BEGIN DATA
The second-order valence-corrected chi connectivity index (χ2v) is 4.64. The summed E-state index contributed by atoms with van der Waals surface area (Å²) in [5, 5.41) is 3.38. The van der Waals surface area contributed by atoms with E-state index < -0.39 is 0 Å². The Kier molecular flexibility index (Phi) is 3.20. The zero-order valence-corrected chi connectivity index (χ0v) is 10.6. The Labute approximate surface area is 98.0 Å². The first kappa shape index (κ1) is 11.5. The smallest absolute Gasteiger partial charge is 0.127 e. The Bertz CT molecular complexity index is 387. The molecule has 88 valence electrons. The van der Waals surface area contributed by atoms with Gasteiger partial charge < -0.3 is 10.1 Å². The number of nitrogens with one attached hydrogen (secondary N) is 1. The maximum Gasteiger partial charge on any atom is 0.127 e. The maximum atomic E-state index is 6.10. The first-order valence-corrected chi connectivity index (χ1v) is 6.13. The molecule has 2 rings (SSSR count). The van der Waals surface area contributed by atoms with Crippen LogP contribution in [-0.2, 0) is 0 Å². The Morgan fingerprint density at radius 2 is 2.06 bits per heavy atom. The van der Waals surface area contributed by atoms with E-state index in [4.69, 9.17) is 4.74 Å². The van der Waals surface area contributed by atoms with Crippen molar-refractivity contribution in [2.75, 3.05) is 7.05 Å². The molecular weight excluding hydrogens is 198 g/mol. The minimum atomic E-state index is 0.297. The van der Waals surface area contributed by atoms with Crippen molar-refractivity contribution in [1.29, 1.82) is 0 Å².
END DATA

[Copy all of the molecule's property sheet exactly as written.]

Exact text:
The second-order valence-corrected chi connectivity index (χ2v) is 4.64. The summed E-state index contributed by atoms with van der Waals surface area (Å²) in [5, 5.41) is 3.38. The van der Waals surface area contributed by atoms with E-state index < -0.39 is 0 Å². The Kier molecular flexibility index (Phi) is 3.20. The zero-order valence-corrected chi connectivity index (χ0v) is 10.6. The Labute approximate surface area is 98.0 Å². The first kappa shape index (κ1) is 11.5. The smallest absolute Gasteiger partial charge is 0.127 e. The Bertz CT molecular complexity index is 387. The molecule has 88 valence electrons. The van der Waals surface area contributed by atoms with Gasteiger partial charge < -0.3 is 10.1 Å². The number of nitrogens with one attached hydrogen (secondary N) is 1. The maximum Gasteiger partial charge on any atom is 0.127 e. The maximum atomic E-state index is 6.10. The first-order valence-corrected chi connectivity index (χ1v) is 6.13. The molecule has 2 rings (SSSR count). The van der Waals surface area contributed by atoms with Crippen LogP contribution in [-0.2, 0) is 0 Å². The Morgan fingerprint density at radius 2 is 2.06 bits per heavy atom. The van der Waals surface area contributed by atoms with E-state index in [4.69, 9.17) is 4.74 Å². The van der Waals surface area contributed by atoms with Crippen molar-refractivity contribution in [2.75, 3.05) is 7.05 Å². The molecular weight excluding hydrogens is 198 g/mol. The minimum atomic E-state index is 0.297. The van der Waals surface area contributed by atoms with Crippen molar-refractivity contribution in [1.29, 1.82) is 0 Å².